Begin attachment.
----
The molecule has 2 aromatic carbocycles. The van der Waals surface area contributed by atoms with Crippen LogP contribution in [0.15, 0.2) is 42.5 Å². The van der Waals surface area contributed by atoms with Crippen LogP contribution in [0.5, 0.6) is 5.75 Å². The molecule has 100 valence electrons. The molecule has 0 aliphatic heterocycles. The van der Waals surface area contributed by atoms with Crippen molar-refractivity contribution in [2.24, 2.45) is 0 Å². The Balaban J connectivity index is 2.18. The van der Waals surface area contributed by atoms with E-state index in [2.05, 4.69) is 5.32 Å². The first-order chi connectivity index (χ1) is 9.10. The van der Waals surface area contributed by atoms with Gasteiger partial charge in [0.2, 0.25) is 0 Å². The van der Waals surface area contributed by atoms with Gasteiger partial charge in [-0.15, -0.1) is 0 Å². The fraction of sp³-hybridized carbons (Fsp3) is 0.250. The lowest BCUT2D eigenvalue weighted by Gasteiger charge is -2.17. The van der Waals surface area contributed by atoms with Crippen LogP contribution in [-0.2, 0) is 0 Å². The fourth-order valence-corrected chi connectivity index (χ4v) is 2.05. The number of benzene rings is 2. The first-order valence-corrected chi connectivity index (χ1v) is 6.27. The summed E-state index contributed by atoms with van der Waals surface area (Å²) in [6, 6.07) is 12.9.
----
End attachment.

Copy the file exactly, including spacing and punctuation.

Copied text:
The molecule has 2 aromatic carbocycles. The van der Waals surface area contributed by atoms with Crippen LogP contribution in [0.15, 0.2) is 42.5 Å². The van der Waals surface area contributed by atoms with Crippen LogP contribution in [0.5, 0.6) is 5.75 Å². The molecule has 100 valence electrons. The molecule has 0 aliphatic heterocycles. The van der Waals surface area contributed by atoms with Crippen molar-refractivity contribution in [2.24, 2.45) is 0 Å². The Balaban J connectivity index is 2.18. The van der Waals surface area contributed by atoms with E-state index in [2.05, 4.69) is 5.32 Å². The first-order chi connectivity index (χ1) is 9.10. The van der Waals surface area contributed by atoms with Gasteiger partial charge in [0.2, 0.25) is 0 Å². The van der Waals surface area contributed by atoms with Gasteiger partial charge in [-0.15, -0.1) is 0 Å². The fraction of sp³-hybridized carbons (Fsp3) is 0.250. The lowest BCUT2D eigenvalue weighted by Gasteiger charge is -2.17. The van der Waals surface area contributed by atoms with Crippen LogP contribution in [-0.2, 0) is 0 Å². The fourth-order valence-corrected chi connectivity index (χ4v) is 2.05. The number of benzene rings is 2. The first-order valence-corrected chi connectivity index (χ1v) is 6.27. The summed E-state index contributed by atoms with van der Waals surface area (Å²) in [6, 6.07) is 12.9.